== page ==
2008 Jan 25
The anchors held and control of the ship was maintained as engine repairs were made to the the Dutch-registered ship Alexandergracht, traveling through Head Harbour Passage headed for Eastport's Estes Head pier on January 12. The loss of engine power occurred at approximately 6 a.m. A break in the coolant line that cools the main engine made it necessary to cut the engine.
Gerald Morrison of Eastport Pilots USA, who was bringing in the ship, said he had about five minutes notice, so he had a chance to plan what to do. "We had to shut the main engine down, but I still had my bow thruster, and I had two anchors, and I had the rudder. I maintained control of the vessel, and everything went fine." Morrison says he had ordered a tugboat for this vessel, and it was on standby anyway. It came out immediately to assist. Morrison says he communicated with the U.S. and Canadian coast guards, the Marine Safety Institute and Fundy Traffic in Saint John. He notes that the current was at full ebb coming on the bow at about three and a half knots, and "I was inbound right off Wilson's Beach, right in the middle of the channel where I should be."
Describing his actions, Morrison says, "After the vessel came to a stop, I was in about 292 feet of water, and with that depth of water you can't let your anchors free-fall. I had to back them down a way. I backed down my port anchor about 100 feet, and then we let that go, and by then she started drifting back. We let the second anchor go to help slow our speed down, and we got both anchors down." The pilot says the noise from the anchor chain woke people on Campobello, causing residents to think the ship had gone aground.
Discussing the drifting, Morrison states, "When you have approximately 300 feet of water, it takes awhile for the ship to slow down, especially when you put on about 700 feet of chain." He says that is why it looked like the ship was drifting back; it was taking the slack out of the chain. Several Campobello and Deer Island residents reported grinding noise and drifting.
Chief James Malcolm of the U.S. Coast Guard Station Eastport comments, "We were dispatched to go out and observe the situation and report the status of the vessel back to the Portland sector." The U.S. Coast Guard's Marine Safety Office in Belfast sent an inspection team that inspected the vessel to be certain that it was ready for entry with its full machinery plant up and running. Malcolm says once that had been determined the ship had to wait for the next high tide to weigh anchor and proceed to Estes Head. Malcolm confirms that the ship had not gone aground.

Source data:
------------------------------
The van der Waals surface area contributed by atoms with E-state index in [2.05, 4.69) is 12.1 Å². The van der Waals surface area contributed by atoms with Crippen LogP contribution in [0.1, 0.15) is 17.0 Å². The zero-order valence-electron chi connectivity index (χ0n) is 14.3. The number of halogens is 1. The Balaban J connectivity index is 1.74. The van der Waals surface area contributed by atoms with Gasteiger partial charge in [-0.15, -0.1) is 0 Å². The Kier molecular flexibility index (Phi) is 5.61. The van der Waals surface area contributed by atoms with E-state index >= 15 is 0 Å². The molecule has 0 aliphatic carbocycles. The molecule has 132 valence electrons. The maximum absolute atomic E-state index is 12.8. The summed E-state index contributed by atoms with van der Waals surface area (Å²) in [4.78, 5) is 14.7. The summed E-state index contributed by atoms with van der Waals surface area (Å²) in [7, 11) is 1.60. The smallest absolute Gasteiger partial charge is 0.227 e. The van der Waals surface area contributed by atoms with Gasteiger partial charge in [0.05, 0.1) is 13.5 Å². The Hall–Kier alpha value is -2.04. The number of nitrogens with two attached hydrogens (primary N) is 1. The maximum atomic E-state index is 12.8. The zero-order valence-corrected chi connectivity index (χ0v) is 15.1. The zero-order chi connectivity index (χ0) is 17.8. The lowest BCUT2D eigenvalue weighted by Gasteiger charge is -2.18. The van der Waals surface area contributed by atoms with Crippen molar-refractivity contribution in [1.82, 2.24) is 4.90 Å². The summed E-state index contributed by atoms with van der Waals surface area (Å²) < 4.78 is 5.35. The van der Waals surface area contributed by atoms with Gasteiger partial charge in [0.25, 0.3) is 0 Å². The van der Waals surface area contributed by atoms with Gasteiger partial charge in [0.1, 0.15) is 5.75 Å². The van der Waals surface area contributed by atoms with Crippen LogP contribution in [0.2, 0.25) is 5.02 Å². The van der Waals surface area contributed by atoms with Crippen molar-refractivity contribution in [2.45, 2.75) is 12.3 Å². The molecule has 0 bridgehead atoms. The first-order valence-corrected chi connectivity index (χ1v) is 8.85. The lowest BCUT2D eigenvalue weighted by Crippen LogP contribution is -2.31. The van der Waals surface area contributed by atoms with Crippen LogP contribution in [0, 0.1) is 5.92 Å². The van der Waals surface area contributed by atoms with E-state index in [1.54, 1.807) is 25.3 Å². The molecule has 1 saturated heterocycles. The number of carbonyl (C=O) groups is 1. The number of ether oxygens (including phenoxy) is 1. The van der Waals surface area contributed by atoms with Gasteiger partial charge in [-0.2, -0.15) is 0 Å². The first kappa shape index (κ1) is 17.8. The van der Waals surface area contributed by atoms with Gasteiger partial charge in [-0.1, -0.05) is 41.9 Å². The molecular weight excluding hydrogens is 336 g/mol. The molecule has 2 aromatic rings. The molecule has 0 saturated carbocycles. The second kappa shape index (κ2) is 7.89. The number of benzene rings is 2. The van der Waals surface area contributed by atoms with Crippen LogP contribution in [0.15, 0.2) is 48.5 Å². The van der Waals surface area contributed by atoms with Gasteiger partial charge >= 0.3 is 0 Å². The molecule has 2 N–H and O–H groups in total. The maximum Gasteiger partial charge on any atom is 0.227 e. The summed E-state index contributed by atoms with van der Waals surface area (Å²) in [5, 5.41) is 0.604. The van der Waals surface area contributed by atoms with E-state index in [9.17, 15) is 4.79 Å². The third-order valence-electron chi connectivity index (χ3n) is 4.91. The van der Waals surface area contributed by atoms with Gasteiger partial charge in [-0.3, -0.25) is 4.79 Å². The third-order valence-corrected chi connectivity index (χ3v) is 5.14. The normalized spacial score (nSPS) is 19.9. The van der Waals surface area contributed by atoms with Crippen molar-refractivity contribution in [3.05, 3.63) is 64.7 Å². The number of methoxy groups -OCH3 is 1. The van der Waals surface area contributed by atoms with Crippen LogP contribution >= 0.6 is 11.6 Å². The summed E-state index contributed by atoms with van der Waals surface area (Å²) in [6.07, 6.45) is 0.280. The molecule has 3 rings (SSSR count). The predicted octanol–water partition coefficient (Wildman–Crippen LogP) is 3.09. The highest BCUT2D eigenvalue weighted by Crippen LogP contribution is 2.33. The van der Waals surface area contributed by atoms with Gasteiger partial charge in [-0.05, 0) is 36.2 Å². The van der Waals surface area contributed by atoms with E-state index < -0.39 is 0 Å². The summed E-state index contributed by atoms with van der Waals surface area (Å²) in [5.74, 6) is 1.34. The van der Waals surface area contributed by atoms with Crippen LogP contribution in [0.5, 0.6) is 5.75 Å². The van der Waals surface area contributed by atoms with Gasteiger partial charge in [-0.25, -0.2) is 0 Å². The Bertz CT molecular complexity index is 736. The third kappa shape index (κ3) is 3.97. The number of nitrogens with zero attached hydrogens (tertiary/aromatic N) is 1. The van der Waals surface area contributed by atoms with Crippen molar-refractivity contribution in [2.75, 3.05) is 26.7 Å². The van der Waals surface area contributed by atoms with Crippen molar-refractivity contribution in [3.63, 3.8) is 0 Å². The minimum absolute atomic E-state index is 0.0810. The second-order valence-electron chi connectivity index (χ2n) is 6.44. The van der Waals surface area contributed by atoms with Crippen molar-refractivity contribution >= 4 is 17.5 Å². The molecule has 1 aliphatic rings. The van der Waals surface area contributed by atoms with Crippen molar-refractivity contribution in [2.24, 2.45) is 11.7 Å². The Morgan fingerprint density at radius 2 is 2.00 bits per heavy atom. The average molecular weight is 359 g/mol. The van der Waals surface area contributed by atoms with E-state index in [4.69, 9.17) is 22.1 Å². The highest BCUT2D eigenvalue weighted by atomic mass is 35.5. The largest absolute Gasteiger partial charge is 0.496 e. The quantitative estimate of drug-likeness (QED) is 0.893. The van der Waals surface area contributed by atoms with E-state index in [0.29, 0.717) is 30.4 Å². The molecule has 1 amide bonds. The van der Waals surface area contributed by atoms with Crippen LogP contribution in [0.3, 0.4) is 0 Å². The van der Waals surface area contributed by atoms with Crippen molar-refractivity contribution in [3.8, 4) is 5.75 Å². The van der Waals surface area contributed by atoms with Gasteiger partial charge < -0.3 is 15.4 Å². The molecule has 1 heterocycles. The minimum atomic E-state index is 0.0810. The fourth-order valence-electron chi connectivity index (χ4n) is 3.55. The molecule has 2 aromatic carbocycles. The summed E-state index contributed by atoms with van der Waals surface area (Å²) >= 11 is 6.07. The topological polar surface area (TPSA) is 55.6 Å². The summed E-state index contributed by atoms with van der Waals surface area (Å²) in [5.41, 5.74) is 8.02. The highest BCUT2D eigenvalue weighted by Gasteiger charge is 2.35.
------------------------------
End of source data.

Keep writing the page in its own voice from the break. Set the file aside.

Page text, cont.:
According to Heather Ann McLean, spokesperson for NB Power, the anchoring of the ship did not pose any danger to the power cable that is submerged in deep water between Campobello and Deer Island. McLean says, "We were made aware of the anchoring of the Alexandergracht in waters off Campobello. We were contacted by the Eastport Port Authority as a courtesy. We were aware of the situation, and there were no issues of concern." She declines, for security reasons, to disclose the location of the cable. However, some charts do show where the cable is located. McLean says there are backup measures for situations involving damaged cable lines, but, again for security reasons, she declines to say anything more about the measures.
Morrison says liquified natural gas (LNG) companies recently had the pilots take safety training to demonstrate that it is possible to take LNG ships through Head Harbour Passage. Part of the training was a situation where a ship loses the main engine, and the ship must be brought under control and put at anchor. He says, with an LNG ship, there would be four tugs available to bring the ship in. "I wouldn't have had to wait 20 minutes for the tug to come. I wouldn't have had to put my anchors down." Morrison says he would have been able to continue en route with the tugboats.
As to reports of a possible cover-up concerning the incident, Morrison says there was no cover-up. He notes that all people had to do was turn their radio on to VHF channel 14 that was in use at the time. "They could have had it minute by minute."
Members of Save Passamaquoddy Bay-Canada are calling on Transport Canada to investigate the incident, which occurred in Canadian waters. Morrison says the incident has been well documented, and Fundy Traffic and the U.S. Coast Guard have all the information concerning the incident.
Both Save Passamaquoddy Bay-Canada and Save Passamaquoddy Bay-U.S. are asking their respective coast guards to review this incident and provide a complete report. Linda Godfrey of Save Passamaquoddy Bay-U.S. says, "If this incident had not been witnessed by island residents, the media or the public, we may have never known about it. What other incidents have happened that have gone under the public radar? There are still too many pieces of the puzzle that don't fit together."
© 2008 The Quoddy Tides
Article republished on Save Passamaquoddy Bay website with permission.